Wednesday, 15 February 2017

Single Layer Slumping

Almost all glass can be slumped as a single layer, whether produced for kiln working or not.  A few are extra sensitive at even slumping temperature and change character at around 630C-650°C, but all others can be slumped.  This posts concentrates on slumping of single layers of non-fusing compatible glass, but most of these elements can be applied to fusing compatible glass too.

The things you need to take care about are:
  • Temperature
  • Soak Times
  • Edges
  • Devitrification
  • Annealing
  • Testing
It certainly is possible to slump single layers. The resulting glass will be slightly less robust than two or more layers of glass, but simply because it is thinner.

The temperature that you use needs to be high enough to allow the glass to take the shape of the mould, but low enough that the glass does not distort or stretch and thin.  This is a balance that you can achieve through observation of the firing. 

It most often is best to use the lowest practical forming temperature that you can.  Practicality here is about how long you want to wait for the glass to conform to the mould.  It is possible to take the glass to about 580°C and soak for multiple hours, but not very practical.  It does depend on the glass as to the temperature to be used for the slump.  There are two sources here that can help: the slump point test  and this table of glass characteristics

Soak times
A practical soak time will be 30 – 90 minutes, which will avoid marking the underside of the glass.  This means that the temperature will need to be lower than the softening (or slump) point of the glass. Your slump point test will tell you the temperature at which the glass begins to deform.  That is the best temperature to use.  If it is taking too long, advance the temperature by about 10°C.  If you used the table of glass characteristics to find a softening point, reduce that temperature by about 30°C as a starting point.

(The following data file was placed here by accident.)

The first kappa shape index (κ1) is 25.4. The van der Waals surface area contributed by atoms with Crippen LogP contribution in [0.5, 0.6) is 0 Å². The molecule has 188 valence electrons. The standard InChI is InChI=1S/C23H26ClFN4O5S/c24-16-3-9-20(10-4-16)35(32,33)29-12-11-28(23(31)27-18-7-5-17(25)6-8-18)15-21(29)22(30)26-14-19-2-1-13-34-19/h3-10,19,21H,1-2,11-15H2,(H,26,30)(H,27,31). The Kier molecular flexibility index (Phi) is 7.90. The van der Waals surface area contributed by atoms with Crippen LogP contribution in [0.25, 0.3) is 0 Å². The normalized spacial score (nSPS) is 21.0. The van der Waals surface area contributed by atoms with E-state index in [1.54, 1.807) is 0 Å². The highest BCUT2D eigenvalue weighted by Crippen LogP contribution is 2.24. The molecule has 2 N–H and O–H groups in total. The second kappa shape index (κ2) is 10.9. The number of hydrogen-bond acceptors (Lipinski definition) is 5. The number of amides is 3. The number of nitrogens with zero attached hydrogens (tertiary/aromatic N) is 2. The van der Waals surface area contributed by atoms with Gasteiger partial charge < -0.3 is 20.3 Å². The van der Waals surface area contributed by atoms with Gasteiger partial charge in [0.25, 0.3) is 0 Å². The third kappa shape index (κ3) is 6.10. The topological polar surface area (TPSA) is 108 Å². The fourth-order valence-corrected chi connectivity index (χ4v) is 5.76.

The temperature that you will choose to use is not high enough to allow the edges to change as they would in a fuse.   This means that you need to have the edges exactly as you want them in the finished project.  This will require cold working by hand or machine.  Neither will take a long time, but require the correct tools. This post gives you the comparison of fused and cold working methods.

While most glass can be slumped you need to be careful with opalescent glass, as it can devitrify easily.  Most wispy glasses are fine, but the more opalescent wisps they have, the more difficult there may be.  Streaky and single colour glasses are usually fine. 

Another element in slumping glass not formulated for kiln working is the annealing of the glass after the slumping.  The annealing temperature can be estimated as 40C below a low temperature slump of a 280mm span of glass. The slump point test mentioned earlier will help determine the annealing point. You need to soak for a time - maybe 30 minutes - at the estimated annealing temperature and then cool slowly in case you have miscalculated on the annealing temperature.  In any case, a long slow anneal cool will pay dividends in a more robust glass.

You will find some manufacturers’ glasses are less adaptable to kiln forming than others.  So, it is best to run tests on the glass before committing to larger projects.

Remember TADSET - temperature, annealing, devitrification, soak, edges, test.

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